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Design for Distribution: What Hardware Startups Need To Know


I had an interesting conversation about Design for Distribution with Kevin Howard, a packaging engineer and owner of Packnomics. (Kevin wrote before about packaging optimization on this blog.)

What is Design for Distribution?

Design for Distribution is the analysis of the impact of the product design on logistics costs, and the choice of appropriate laboratory testing methods in order to avoid both high damage rates and excessive logistics costs.

If your company plans to produce relatively high volumes of a specific product, you really need to be thinking about distribution early in the product design.

Kevin commented on our guide for new product introduction. On Linkedin, he wrote:

I particularly appreciated their acknowledgement of the importance of logistics costs, though I think they missed an opportunity to talk about the concept of DFD, Design for Distribution.

DFD would have placed the Packaging Engineer as a partner to the product design side in determining the size and fragility of the new product concept.

Very few companies utilize a professional packaging engineer’s perspective to minimize the landed cost of their products, starting at the product concept stage. Yes, packaging should be minimized, but if the product is particularly fragile or larger than necessary, then logistics costs climb as the packaging grows to accommodate these deficiencies.

Part of the problem is systemic, when R&D management is only held responsible for direct material and labor costs, even though their design is directly affecting the logistics costs and damage rates.

Also, beyond thinking of product design from a packaging perspective, is assessing whether distribution qualification tests are truly appropriate for your specific product and supply chain. Simply using a test standard does not guarantee both low damage rates and minimized logistics costs.

An example of poor Design for Distribution (in Kevin’s words)

I’ve worked with a company doing manufacturing in China and allowed the Contract Manufacturer (CM) to design the packaging.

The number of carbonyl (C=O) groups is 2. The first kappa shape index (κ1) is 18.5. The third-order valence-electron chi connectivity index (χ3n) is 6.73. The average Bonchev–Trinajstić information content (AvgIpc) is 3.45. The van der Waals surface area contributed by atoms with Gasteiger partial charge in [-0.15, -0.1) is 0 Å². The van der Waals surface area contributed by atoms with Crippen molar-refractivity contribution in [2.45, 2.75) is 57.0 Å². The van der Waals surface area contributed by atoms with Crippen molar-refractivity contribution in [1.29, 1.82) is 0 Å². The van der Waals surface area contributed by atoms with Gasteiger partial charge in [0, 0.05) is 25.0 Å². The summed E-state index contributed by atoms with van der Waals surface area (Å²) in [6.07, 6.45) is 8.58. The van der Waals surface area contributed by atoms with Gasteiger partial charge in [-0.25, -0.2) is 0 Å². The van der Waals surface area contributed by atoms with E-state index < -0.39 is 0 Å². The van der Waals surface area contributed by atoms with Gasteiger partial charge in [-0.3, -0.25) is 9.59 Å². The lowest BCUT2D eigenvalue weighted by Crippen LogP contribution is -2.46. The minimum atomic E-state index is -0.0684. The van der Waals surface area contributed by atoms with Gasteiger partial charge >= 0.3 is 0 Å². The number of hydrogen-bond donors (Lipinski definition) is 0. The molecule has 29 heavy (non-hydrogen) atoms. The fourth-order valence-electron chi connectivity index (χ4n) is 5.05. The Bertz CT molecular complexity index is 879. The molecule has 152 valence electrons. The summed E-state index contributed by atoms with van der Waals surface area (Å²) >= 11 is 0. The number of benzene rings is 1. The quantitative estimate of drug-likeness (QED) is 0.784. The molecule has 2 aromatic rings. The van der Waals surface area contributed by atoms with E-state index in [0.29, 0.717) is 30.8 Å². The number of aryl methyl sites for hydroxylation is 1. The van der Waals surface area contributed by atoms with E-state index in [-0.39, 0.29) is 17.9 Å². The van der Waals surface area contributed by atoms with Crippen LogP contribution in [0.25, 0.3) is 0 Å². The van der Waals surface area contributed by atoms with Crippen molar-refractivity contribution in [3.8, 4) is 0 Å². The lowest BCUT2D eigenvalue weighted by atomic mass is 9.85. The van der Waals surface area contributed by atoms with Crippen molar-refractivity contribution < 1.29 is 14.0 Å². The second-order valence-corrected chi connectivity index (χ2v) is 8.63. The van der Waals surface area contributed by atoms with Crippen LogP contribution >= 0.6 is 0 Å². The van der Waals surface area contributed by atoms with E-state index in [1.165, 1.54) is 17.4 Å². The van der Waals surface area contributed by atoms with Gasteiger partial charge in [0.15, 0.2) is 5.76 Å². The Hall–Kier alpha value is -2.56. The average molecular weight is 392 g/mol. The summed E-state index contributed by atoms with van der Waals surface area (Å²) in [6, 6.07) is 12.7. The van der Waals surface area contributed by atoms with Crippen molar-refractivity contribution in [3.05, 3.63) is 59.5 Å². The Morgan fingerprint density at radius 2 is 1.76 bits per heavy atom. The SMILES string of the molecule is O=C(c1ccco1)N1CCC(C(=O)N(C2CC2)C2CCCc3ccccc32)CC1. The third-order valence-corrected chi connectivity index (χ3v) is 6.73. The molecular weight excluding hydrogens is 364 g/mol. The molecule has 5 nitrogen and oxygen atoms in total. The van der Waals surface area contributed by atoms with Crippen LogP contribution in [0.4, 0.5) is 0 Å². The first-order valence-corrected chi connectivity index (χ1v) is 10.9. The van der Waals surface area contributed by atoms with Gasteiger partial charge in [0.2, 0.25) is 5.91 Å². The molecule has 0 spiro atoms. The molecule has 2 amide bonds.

One company hired me to assess the design and how it was tested.  The Chinese CM had simply made 50 mm thick blocks of EPS foam for each corner of the product.  Why? Because they “thought” it was an appropriate amount for an electro-mechanical product, per lots of literature suggesting this is the amount needed to survive UPS and FedEx systems.

No product testing to define fragility, and only rudimentary packaged product testing to define whether it provided an appropriate amount of protection.

As a result, the package had lots of overhang on standard US and European pallets.

There was no forethought at all on how the product and packaging would impact logistics costs, let alone whether or not it would protect the product in distribution.  It turned out the foam blocks were like bricks, with virtually no way to deflect during impact.

Reducing the thickness in half made for a significantly smaller package, but also provided far more protection than the larger package, plus it allowed the product to fit nicely on typical pallets.

By rearranging the placement of accessories, the box size was formulated by considering the dimensions of the ocean containers and trucks that these products utilized for worldwide distribution. Pallet overhang is almost always going to lead to higher-than-necessary distribution damages.

Reducing the packaging reduced not only the packaging costs, but also the logistics costs, the cost/pallet, the cost/handling of pallet loads, and improved the amount of protection, thus reducing damage rates.

Should the buyer rely on the Contract Manufacturer (CM)? And is it safe to follow international standards for packaging tests?

I have never met a CM that gave proper packaging advice.

I think part of that is due to the fact that they aren’t the ones to suffer monetarily by having too large of packaging or high damage rates, at least in the short term. In the longer term, they do suffer if sales are hurt or profits are low due to size and fragility issues, so it’s very short sighted of these companies to not give better advice.

Of course, most of these companies, along with packaging suppliers, simply can’t give better advice since they don’t fully understand the distribution pipeline the products are traveling through, so they take a cookbook approach, simply using standards from ASTM, ISTA, JIS, FedEx and others, but those standards all miss some very basic issues, especially in regards to free fall drop tests and whether or not the test results replicate actual issues found in the field on a consistent basis (and never causes issues not found in real distribution).

I just attended a webinar on the ISTA Series 6 Amazon tests.  I was amazed to hear the presenter say that if your product passed the tests but had too high of a failure rate in Amazon, then Amazon would require you to re-design the packaging, and then PASS THE SAME TEST.

Well, wouldn’t the excessive damage in the system be a pretty clear indication of the tests being substandard and inappropriate?  The moderator didn’t answer my question about this, but how ridiculous that there wouldn’t be an automatic mechanism for Amazon/ISTA to adjust tests until the lab test replicates known, consistent failures.

From: qualityinspection

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